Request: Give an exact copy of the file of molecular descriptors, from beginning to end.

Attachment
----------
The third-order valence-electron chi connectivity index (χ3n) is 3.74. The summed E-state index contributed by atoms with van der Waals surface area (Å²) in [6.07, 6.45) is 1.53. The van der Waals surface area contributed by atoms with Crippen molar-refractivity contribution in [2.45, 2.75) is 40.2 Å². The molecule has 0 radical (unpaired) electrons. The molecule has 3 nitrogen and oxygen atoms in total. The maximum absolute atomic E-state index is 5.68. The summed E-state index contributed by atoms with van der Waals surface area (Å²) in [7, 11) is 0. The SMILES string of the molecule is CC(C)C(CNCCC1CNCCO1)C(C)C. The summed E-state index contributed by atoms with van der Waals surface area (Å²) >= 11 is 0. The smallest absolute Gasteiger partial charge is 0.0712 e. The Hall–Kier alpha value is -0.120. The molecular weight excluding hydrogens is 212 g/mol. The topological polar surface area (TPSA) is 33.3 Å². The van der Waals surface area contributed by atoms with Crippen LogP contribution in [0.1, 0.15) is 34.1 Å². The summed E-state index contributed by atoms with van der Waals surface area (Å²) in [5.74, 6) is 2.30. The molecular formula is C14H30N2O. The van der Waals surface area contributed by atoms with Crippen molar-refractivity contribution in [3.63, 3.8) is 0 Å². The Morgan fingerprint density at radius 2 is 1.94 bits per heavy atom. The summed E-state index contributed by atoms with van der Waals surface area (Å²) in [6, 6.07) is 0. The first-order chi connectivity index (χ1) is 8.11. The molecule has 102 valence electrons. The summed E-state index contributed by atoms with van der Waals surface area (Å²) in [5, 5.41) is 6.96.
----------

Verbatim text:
The third-order valence-electron chi connectivity index (χ3n) is 3.74. The summed E-state index contributed by atoms with van der Waals surface area (Å²) in [6.07, 6.45) is 1.53. The van der Waals surface area contributed by atoms with Crippen molar-refractivity contribution in [2.45, 2.75) is 40.2 Å². The molecule has 0 radical (unpaired) electrons. The molecule has 3 nitrogen and oxygen atoms in total. The maximum absolute atomic E-state index is 5.68. The summed E-state index contributed by atoms with van der Waals surface area (Å²) in [7, 11) is 0. The SMILES string of the molecule is CC(C)C(CNCCC1CNCCO1)C(C)C. The summed E-state index contributed by atoms with van der Waals surface area (Å²) >= 11 is 0. The smallest absolute Gasteiger partial charge is 0.0712 e. The Hall–Kier alpha value is -0.120. The molecular weight excluding hydrogens is 212 g/mol. The topological polar surface area (TPSA) is 33.3 Å². The van der Waals surface area contributed by atoms with Crippen LogP contribution in [0.1, 0.15) is 34.1 Å². The summed E-state index contributed by atoms with van der Waals surface area (Å²) in [5.74, 6) is 2.30. The molecular formula is C14H30N2O. The van der Waals surface area contributed by atoms with Crippen molar-refractivity contribution in [3.63, 3.8) is 0 Å². The Morgan fingerprint density at radius 2 is 1.94 bits per heavy atom. The summed E-state index contributed by atoms with van der Waals surface area (Å²) in [6, 6.07) is 0. The first-order chi connectivity index (χ1) is 8.11. The molecule has 102 valence electrons. The summed E-state index contributed by atoms with van der Waals surface area (Å²) in [5, 5.41) is 6.96.